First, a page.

Like the majority of Genealogists I started my research by working from the known to the unknown. My major known fact was that my grandfather was born in the Parish of Wanborough, which is the neighbouring parish. As I worked back to my great grandmother and beyond, my links with the village of Puttenham were firmly bought home.
By the time I was back four generations I reached the surname of BUDD and on looking through the vast amount of material I established that the Budd family was, in one way or another related to most of the inhabitants of the village. I decided to study the Census material for the village more fully and the day I saw my great grandmothers name listed on an official record was a very special one.
This was the great grandmother who I had sat with as a little girl and suddenly I realized that I was part of this village and I simply wanted to know all that I could about it. I had heard stories from my grandfather’s sisters about who lived where, who married who and so forth, and in the summer of 1986 decided to visit the village. It was beautiful summer’s day, not a rain cloud in sight! and as I wandered through the village I tried imagining the atmosphere of the village at a time, several generations before my grandfather was born.
The Puttenham (and Wanborough) One Place Study commenced in August 1986 and continues to be a work in progress.
Having purchased the domain name in 2003 I found that for such a small village I was receiving lots of correspondence from other researchers. I knew that I needed to get the material online as a way of preserving the archive. During the course of 2012, I created a blog for the study and set about sharing the material through that format, which allows for interaction with other researchers.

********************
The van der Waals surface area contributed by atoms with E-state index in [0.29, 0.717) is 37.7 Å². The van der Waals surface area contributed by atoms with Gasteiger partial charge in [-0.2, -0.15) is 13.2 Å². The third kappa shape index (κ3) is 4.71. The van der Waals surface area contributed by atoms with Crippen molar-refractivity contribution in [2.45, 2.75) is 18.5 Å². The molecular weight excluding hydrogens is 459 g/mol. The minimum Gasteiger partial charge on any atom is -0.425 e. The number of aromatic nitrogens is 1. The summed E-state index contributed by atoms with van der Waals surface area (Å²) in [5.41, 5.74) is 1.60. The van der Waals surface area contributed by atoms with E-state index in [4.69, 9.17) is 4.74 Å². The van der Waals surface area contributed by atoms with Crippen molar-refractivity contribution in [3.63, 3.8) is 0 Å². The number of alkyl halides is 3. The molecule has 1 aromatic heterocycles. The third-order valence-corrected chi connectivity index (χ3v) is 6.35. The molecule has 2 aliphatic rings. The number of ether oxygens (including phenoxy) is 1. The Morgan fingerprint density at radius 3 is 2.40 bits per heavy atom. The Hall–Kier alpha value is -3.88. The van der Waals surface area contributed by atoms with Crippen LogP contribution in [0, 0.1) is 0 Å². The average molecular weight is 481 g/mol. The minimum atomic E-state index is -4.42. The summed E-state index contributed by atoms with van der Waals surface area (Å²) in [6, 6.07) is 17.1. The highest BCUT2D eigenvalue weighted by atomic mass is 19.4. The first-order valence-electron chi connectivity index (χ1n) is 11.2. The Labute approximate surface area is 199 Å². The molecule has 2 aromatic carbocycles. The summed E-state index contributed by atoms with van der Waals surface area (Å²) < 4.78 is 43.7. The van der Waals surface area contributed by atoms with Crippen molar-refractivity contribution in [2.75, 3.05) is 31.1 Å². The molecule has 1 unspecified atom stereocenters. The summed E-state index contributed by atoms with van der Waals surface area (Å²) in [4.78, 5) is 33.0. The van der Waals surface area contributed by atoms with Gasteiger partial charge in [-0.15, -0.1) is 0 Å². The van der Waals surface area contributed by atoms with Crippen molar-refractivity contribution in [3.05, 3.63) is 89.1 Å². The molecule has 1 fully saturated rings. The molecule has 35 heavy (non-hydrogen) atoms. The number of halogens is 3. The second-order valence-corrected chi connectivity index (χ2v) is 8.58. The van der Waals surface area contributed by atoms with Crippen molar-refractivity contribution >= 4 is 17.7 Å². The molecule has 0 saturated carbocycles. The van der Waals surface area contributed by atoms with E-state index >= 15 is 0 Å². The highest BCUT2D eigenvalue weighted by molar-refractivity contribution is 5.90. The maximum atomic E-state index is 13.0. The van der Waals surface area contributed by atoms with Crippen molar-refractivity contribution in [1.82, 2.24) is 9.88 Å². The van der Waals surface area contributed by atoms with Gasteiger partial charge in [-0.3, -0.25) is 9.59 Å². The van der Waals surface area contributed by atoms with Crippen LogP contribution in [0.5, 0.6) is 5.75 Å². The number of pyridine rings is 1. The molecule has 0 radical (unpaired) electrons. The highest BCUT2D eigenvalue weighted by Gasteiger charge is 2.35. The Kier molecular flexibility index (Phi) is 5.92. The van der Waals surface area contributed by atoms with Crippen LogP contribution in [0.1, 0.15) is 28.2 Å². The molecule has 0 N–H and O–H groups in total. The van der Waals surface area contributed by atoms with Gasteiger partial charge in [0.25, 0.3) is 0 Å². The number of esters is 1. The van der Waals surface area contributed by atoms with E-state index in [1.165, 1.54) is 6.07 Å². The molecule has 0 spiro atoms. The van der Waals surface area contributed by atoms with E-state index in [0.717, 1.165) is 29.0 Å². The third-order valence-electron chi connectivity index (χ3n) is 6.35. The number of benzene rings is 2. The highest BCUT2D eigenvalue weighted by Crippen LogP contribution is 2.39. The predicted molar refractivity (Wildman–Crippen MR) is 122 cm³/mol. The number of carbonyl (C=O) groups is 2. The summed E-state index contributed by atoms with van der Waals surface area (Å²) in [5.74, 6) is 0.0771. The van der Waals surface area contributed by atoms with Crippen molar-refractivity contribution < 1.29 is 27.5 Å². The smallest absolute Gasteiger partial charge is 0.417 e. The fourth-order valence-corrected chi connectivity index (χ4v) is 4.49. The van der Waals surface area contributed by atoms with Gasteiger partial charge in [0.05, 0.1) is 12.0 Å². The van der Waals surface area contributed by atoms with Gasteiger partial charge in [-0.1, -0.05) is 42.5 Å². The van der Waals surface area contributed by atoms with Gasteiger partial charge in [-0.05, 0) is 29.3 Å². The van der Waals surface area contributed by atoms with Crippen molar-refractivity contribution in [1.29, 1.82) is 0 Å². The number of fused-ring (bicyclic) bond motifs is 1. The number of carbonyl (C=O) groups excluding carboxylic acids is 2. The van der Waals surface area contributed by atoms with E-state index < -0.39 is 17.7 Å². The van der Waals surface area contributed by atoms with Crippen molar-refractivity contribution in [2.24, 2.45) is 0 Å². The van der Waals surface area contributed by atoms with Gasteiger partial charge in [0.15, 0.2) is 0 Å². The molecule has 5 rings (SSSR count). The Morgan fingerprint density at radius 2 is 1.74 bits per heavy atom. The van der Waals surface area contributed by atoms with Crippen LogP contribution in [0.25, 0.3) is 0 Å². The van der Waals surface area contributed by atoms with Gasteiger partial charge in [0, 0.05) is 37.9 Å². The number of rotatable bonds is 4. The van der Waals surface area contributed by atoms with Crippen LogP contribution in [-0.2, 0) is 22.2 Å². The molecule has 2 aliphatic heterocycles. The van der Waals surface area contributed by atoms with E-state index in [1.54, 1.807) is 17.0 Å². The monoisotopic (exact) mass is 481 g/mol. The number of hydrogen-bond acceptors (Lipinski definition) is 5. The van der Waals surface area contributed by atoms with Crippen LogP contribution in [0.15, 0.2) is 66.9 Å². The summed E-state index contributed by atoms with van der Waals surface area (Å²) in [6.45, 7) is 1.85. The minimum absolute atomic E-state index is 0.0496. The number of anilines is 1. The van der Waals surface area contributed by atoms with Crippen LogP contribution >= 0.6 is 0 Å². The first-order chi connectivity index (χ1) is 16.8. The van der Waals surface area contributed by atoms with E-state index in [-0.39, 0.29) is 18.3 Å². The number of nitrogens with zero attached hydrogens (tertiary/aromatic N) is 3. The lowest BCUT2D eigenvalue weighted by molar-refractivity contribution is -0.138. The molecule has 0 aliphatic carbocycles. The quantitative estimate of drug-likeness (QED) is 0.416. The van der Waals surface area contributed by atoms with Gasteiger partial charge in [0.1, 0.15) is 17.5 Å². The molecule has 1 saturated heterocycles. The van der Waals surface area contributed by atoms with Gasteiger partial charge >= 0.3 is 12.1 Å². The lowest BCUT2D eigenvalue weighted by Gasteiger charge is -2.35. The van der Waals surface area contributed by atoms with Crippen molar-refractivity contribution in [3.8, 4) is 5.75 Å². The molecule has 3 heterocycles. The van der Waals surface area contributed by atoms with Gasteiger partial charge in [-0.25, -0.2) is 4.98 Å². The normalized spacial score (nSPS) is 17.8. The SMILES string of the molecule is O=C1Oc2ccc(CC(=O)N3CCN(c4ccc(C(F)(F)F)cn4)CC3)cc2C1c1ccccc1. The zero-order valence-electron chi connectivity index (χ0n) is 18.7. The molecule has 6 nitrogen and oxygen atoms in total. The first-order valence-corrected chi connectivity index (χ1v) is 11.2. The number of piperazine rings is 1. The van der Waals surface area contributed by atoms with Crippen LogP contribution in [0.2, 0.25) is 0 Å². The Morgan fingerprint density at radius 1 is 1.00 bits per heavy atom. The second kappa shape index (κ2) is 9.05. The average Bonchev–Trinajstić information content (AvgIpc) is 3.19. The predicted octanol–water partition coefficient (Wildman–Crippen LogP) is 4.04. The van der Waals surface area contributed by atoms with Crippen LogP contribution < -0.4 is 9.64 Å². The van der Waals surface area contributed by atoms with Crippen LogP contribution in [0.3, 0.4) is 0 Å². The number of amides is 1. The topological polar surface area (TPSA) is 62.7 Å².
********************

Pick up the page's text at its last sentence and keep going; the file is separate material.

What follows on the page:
Then during the course of 2013, I was approached to be part of a steering group looking at formalizing One-Place Studies into a Society. I completely agreed, and had over the years always believed that such an organisation would be welcomed within the historical and genealogical communities. So, with the formation of the Society I made the decision that I would create a website for the material and continue to share the information via the blog. In essence the two formats will be interchangeable and still allow for interaction and deposits from others.
Fast forward almost another decade, (where does the time go?) I made a further set of adjustments. I retained the domain name purchased back in 2003 and began to move the Puttenham and further associated data to this site. I also gave the transcripts relating to the parish registers for both Puttenham and Wanborough to the Guild of One-Name Studies for the benefit of members who might find their study name within the records. The marriage indexes are available as a public index and therefore casting the net wider for those who descend from Puttenham Folk and to also preserve the material.
Julie Goucher, September 2013 and updated May 2022.